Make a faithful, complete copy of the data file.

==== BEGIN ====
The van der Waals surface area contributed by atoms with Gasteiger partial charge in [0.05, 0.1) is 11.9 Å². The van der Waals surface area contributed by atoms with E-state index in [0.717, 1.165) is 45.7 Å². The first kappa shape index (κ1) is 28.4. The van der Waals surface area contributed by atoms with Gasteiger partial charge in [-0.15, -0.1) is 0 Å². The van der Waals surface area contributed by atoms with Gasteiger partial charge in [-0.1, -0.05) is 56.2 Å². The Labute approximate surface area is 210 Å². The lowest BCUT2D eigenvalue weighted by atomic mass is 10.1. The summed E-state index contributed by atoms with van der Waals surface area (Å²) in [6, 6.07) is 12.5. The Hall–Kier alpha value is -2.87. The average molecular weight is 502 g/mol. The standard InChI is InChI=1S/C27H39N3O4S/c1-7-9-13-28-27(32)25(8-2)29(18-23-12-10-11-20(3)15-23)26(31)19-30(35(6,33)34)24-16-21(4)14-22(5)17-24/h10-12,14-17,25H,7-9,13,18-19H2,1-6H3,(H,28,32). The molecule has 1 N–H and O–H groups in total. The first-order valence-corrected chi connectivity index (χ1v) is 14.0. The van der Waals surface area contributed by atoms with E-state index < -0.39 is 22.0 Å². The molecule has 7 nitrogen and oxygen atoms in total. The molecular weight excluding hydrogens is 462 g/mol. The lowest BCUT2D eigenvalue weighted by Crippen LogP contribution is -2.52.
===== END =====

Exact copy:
The van der Waals surface area contributed by atoms with Gasteiger partial charge in [0.05, 0.1) is 11.9 Å². The van der Waals surface area contributed by atoms with E-state index in [0.717, 1.165) is 45.7 Å². The first kappa shape index (κ1) is 28.4. The van der Waals surface area contributed by atoms with Gasteiger partial charge in [-0.15, -0.1) is 0 Å². The van der Waals surface area contributed by atoms with Gasteiger partial charge in [-0.1, -0.05) is 56.2 Å². The Labute approximate surface area is 210 Å². The lowest BCUT2D eigenvalue weighted by atomic mass is 10.1. The summed E-state index contributed by atoms with van der Waals surface area (Å²) in [6, 6.07) is 12.5. The Hall–Kier alpha value is -2.87. The average molecular weight is 502 g/mol. The standard InChI is InChI=1S/C27H39N3O4S/c1-7-9-13-28-27(32)25(8-2)29(18-23-12-10-11-20(3)15-23)26(31)19-30(35(6,33)34)24-16-21(4)14-22(5)17-24/h10-12,14-17,25H,7-9,13,18-19H2,1-6H3,(H,28,32). The molecule has 1 N–H and O–H groups in total. The first-order valence-corrected chi connectivity index (χ1v) is 14.0. The van der Waals surface area contributed by atoms with E-state index < -0.39 is 22.0 Å². The molecule has 7 nitrogen and oxygen atoms in total. The molecular weight excluding hydrogens is 462 g/mol. The lowest BCUT2D eigenvalue weighted by Crippen LogP contribution is -2.52.